The role of Language Cafés in refugee integration

A participatory research project working with stakeholders to explore how Language Cafés can contribute to socio-cultural, economic, political and religious integration of forced migrants, and how best to improve their practices.

About the project

The importance of learning the local language for the integration of people on the move who are settling into their new receiving communities is well established in the literature. Much less is known about the many ways in which the phenomenon of Language Cafés can contribute to integration. Dr Majbritt Lyck-Bowen, a researcher in the Centre for Religion, Reconciliation and Peace, Senior Lecturer in Peacebuilding & Reconciliation in the Department of Social Sciences and a member of the University of Sanctuary Network, is exploring how Language Cafés can contribute to socio-cultural, economic, political and religious integration, aiming to help them improve their practices.

The project is divided into 4 parts:

1) In the first stage, through a participatory research process of co-creation, this research will collect data to facilitate the evaluation of Language Cafés that will help them improve their provision in areas that stakeholders have identified as relevant to them.

2) A questionnaire based on current assumptions in the literature will then be distributed widely to regular Language Café attendees to further our understanding of how Language Cafés contribute to socio-cultural, economic, political and religious integration, of people on the move.

3) Thirdly, based on feedback from Language Cafés taking part in the pilot project, this project will focus on identifying good practice regarding recruitment, training and retention of volunteers.

4) The final part of this research aims to initiate national networks of Language Cafés to facilitate the exchange of experiences and good practice as well as to refer people on the move to their nearest available Language Café. This will include mapping existing Language Café provision and organising initial network meetings.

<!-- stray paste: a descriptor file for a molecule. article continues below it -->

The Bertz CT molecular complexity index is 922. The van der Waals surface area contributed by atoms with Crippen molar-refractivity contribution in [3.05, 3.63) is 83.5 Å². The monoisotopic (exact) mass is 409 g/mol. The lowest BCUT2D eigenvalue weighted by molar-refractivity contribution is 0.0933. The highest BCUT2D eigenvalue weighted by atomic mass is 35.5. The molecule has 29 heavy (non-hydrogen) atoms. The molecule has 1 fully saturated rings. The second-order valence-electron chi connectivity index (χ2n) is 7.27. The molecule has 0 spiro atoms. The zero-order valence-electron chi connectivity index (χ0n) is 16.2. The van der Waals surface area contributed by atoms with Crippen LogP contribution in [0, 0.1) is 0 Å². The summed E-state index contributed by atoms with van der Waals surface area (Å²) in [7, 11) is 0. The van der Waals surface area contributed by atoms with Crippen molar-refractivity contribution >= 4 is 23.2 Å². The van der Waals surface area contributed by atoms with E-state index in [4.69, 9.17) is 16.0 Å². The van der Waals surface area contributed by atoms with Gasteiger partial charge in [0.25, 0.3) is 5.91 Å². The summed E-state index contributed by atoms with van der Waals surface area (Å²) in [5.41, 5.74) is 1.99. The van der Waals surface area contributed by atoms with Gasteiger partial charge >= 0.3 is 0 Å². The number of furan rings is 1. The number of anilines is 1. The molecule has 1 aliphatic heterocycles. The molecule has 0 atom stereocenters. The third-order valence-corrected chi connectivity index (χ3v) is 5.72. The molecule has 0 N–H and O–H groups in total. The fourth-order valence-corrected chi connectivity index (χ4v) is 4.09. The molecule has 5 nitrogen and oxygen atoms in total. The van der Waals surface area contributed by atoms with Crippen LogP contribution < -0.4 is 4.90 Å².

In preparation for applying for external funding, a literature review and a pilot study have been carried out. The review of the literature on how Language Cafés contribute to integration was presented at The Migration Conference in Hamburg in August 2023, where it was commended as one of the best papers. A publication is currently under development with the provisional title: More than Learning the Lingo? A Review of the Literature on the Roles of Language Cafés in the Integration of People on the Move Settling in Europe. 

In the pilot project, stakeholders from three Language Cafés, in the Czech Republic, Scotland and Sweden, co-created research on issues they would like to know more about. Stakeholders in one Language Café focussed on how well they manage to make attendees feel that they belong; stakeholders in the two other Language Cafés focussed on how well they assist attendees in becoming active citizens in their local community. The data collected through semi-structured interviews with attendees are currently being analysed.  The participatory research process is also being refined, based on the experience from the pilot project.

The main research project will comprise 3-5 Language Cafés in 10 European countries. The main output will be short reports about findings specific to each of the participating Language Cafés, as well as general guidance and a book on how Language Cafés can contribute to the socio-cultural, economic, political and religious integration of people who have been forced from their homes.